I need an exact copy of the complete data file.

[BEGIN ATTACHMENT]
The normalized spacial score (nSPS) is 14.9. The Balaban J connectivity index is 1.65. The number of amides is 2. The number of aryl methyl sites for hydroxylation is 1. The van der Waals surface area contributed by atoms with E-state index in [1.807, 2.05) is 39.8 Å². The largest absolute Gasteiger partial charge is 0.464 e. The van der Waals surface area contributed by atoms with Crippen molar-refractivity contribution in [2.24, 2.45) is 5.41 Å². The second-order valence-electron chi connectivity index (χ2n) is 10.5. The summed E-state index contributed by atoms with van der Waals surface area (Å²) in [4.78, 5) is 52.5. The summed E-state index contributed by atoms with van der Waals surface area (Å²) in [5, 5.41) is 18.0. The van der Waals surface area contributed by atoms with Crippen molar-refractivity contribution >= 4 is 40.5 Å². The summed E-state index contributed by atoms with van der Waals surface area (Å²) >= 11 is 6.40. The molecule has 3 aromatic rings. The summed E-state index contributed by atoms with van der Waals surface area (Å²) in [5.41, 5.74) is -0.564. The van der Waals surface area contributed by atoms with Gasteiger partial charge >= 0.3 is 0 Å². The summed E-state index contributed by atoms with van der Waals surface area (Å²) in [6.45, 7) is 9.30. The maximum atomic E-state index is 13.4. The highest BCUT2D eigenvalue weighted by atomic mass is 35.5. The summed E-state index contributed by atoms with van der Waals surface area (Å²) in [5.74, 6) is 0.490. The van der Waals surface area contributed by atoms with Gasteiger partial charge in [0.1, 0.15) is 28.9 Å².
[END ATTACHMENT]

The normalized spacial score (nSPS) is 14.9. The Balaban J connectivity index is 1.65. The number of amides is 2. The number of aryl methyl sites for hydroxylation is 1. The van der Waals surface area contributed by atoms with E-state index in [1.807, 2.05) is 39.8 Å². The largest absolute Gasteiger partial charge is 0.464 e. The van der Waals surface area contributed by atoms with Crippen molar-refractivity contribution in [2.24, 2.45) is 5.41 Å². The second-order valence-electron chi connectivity index (χ2n) is 10.5. The summed E-state index contributed by atoms with van der Waals surface area (Å²) in [4.78, 5) is 52.5. The summed E-state index contributed by atoms with van der Waals surface area (Å²) in [5, 5.41) is 18.0. The van der Waals surface area contributed by atoms with Crippen molar-refractivity contribution >= 4 is 40.5 Å². The summed E-state index contributed by atoms with van der Waals surface area (Å²) >= 11 is 6.40. The molecule has 3 aromatic rings. The summed E-state index contributed by atoms with van der Waals surface area (Å²) in [5.41, 5.74) is -0.564. The van der Waals surface area contributed by atoms with Gasteiger partial charge >= 0.3 is 0 Å². The summed E-state index contributed by atoms with van der Waals surface area (Å²) in [6.45, 7) is 9.30. The maximum atomic E-state index is 13.4. The highest BCUT2D eigenvalue weighted by atomic mass is 35.5. The summed E-state index contributed by atoms with van der Waals surface area (Å²) in [5.74, 6) is 0.490. The van der Waals surface area contributed by atoms with Gasteiger partial charge in [0.1, 0.15) is 28.9 Å².